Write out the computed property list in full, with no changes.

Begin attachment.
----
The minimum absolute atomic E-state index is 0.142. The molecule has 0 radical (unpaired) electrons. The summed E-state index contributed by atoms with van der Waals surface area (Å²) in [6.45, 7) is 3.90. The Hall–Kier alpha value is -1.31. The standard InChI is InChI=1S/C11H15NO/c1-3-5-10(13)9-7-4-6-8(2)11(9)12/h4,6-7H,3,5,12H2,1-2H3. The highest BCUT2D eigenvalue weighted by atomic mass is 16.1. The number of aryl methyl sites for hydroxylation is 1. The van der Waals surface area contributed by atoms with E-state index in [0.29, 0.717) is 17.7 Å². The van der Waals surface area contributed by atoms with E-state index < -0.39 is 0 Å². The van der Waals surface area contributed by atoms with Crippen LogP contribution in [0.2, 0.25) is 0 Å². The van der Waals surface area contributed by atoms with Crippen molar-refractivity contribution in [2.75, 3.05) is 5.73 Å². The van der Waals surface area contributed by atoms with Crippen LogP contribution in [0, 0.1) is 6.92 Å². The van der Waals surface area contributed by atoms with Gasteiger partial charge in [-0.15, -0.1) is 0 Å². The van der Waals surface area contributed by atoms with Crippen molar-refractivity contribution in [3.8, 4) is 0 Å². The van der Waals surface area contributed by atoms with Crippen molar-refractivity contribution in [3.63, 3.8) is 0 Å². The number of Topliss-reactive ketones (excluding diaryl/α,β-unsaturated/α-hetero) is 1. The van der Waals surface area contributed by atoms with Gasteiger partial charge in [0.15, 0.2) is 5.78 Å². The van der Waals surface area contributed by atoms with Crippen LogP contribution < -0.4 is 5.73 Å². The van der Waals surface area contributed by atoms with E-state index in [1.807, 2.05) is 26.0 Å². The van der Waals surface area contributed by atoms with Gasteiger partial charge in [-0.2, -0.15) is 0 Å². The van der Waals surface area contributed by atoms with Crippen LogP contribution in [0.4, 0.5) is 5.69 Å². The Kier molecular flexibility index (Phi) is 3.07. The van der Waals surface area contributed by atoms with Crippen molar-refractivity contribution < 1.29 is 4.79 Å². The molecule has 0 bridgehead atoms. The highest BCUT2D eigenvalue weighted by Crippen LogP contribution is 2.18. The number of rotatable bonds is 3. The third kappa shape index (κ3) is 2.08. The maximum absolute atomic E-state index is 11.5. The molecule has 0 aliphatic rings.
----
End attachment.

The minimum absolute atomic E-state index is 0.142. The molecule has 0 radical (unpaired) electrons. The summed E-state index contributed by atoms with van der Waals surface area (Å²) in [6.45, 7) is 3.90. The Hall–Kier alpha value is -1.31. The standard InChI is InChI=1S/C11H15NO/c1-3-5-10(13)9-7-4-6-8(2)11(9)12/h4,6-7H,3,5,12H2,1-2H3. The highest BCUT2D eigenvalue weighted by atomic mass is 16.1. The number of aryl methyl sites for hydroxylation is 1. The van der Waals surface area contributed by atoms with E-state index in [0.29, 0.717) is 17.7 Å². The van der Waals surface area contributed by atoms with E-state index < -0.39 is 0 Å². The van der Waals surface area contributed by atoms with Crippen LogP contribution in [0.2, 0.25) is 0 Å². The van der Waals surface area contributed by atoms with Crippen molar-refractivity contribution in [2.75, 3.05) is 5.73 Å². The van der Waals surface area contributed by atoms with Crippen LogP contribution in [0, 0.1) is 6.92 Å². The van der Waals surface area contributed by atoms with Gasteiger partial charge in [-0.15, -0.1) is 0 Å². The van der Waals surface area contributed by atoms with Crippen molar-refractivity contribution in [3.8, 4) is 0 Å². The van der Waals surface area contributed by atoms with Crippen molar-refractivity contribution in [3.63, 3.8) is 0 Å². The number of Topliss-reactive ketones (excluding diaryl/α,β-unsaturated/α-hetero) is 1. The van der Waals surface area contributed by atoms with Gasteiger partial charge in [0.15, 0.2) is 5.78 Å². The van der Waals surface area contributed by atoms with Crippen LogP contribution < -0.4 is 5.73 Å². The van der Waals surface area contributed by atoms with E-state index in [1.807, 2.05) is 26.0 Å². The van der Waals surface area contributed by atoms with Gasteiger partial charge in [-0.2, -0.15) is 0 Å². The van der Waals surface area contributed by atoms with Crippen LogP contribution in [0.4, 0.5) is 5.69 Å². The Kier molecular flexibility index (Phi) is 3.07. The van der Waals surface area contributed by atoms with Crippen molar-refractivity contribution < 1.29 is 4.79 Å². The molecule has 0 bridgehead atoms. The highest BCUT2D eigenvalue weighted by Crippen LogP contribution is 2.18. The number of rotatable bonds is 3. The third kappa shape index (κ3) is 2.08. The maximum absolute atomic E-state index is 11.5. The molecule has 0 aliphatic rings.